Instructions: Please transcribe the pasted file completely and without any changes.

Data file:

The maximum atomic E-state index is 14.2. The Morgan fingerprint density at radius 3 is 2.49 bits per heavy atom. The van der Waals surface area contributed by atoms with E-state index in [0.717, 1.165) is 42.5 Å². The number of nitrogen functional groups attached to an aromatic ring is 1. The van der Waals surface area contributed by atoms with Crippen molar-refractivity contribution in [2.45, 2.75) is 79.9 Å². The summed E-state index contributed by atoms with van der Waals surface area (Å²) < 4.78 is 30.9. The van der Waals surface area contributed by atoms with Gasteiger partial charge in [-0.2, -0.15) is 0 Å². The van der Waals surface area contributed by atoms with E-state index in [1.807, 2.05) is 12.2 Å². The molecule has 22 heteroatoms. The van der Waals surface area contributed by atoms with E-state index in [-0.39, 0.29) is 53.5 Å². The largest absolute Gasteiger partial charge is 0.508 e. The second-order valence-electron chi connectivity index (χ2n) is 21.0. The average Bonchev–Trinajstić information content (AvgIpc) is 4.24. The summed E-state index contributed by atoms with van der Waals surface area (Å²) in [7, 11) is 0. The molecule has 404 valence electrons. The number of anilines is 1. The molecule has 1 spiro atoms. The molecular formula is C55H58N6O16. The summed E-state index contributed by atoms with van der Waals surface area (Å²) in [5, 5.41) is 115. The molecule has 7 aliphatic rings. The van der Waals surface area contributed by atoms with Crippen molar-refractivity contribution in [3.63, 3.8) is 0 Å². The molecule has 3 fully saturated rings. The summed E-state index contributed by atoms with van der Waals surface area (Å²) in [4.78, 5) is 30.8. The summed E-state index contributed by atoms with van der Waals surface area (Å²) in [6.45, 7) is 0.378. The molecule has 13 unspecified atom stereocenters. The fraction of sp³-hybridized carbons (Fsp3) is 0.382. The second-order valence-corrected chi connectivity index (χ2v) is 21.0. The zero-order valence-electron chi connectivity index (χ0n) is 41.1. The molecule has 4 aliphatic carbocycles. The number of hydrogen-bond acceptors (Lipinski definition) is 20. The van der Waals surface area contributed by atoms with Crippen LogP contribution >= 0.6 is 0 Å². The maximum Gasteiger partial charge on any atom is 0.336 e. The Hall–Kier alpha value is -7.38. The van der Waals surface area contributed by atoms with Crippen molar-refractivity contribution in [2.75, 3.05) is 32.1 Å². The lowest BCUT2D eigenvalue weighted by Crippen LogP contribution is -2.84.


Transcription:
The maximum atomic E-state index is 14.2. The Morgan fingerprint density at radius 3 is 2.49 bits per heavy atom. The van der Waals surface area contributed by atoms with E-state index in [0.717, 1.165) is 42.5 Å². The number of nitrogen functional groups attached to an aromatic ring is 1. The van der Waals surface area contributed by atoms with Crippen molar-refractivity contribution in [2.45, 2.75) is 79.9 Å². The summed E-state index contributed by atoms with van der Waals surface area (Å²) < 4.78 is 30.9. The van der Waals surface area contributed by atoms with Gasteiger partial charge in [-0.2, -0.15) is 0 Å². The van der Waals surface area contributed by atoms with E-state index in [1.807, 2.05) is 12.2 Å². The molecule has 22 heteroatoms. The van der Waals surface area contributed by atoms with E-state index in [-0.39, 0.29) is 53.5 Å². The largest absolute Gasteiger partial charge is 0.508 e. The second-order valence-electron chi connectivity index (χ2n) is 21.0. The average Bonchev–Trinajstić information content (AvgIpc) is 4.24. The summed E-state index contributed by atoms with van der Waals surface area (Å²) in [7, 11) is 0. The molecule has 404 valence electrons. The number of anilines is 1. The molecule has 1 spiro atoms. The molecular formula is C55H58N6O16. The summed E-state index contributed by atoms with van der Waals surface area (Å²) in [5, 5.41) is 115. The molecule has 7 aliphatic rings. The van der Waals surface area contributed by atoms with Crippen molar-refractivity contribution in [3.63, 3.8) is 0 Å². The molecule has 3 fully saturated rings. The summed E-state index contributed by atoms with van der Waals surface area (Å²) in [4.78, 5) is 30.8. The summed E-state index contributed by atoms with van der Waals surface area (Å²) in [6.45, 7) is 0.378. The molecule has 13 unspecified atom stereocenters. The fraction of sp³-hybridized carbons (Fsp3) is 0.382. The second-order valence-corrected chi connectivity index (χ2v) is 21.0. The zero-order valence-electron chi connectivity index (χ0n) is 41.1. The molecule has 4 aliphatic carbocycles. The number of hydrogen-bond acceptors (Lipinski definition) is 20. The van der Waals surface area contributed by atoms with Crippen LogP contribution >= 0.6 is 0 Å². The maximum Gasteiger partial charge on any atom is 0.336 e. The Hall–Kier alpha value is -7.38. The van der Waals surface area contributed by atoms with Crippen molar-refractivity contribution in [2.75, 3.05) is 32.1 Å². The lowest BCUT2D eigenvalue weighted by Crippen LogP contribution is -2.84.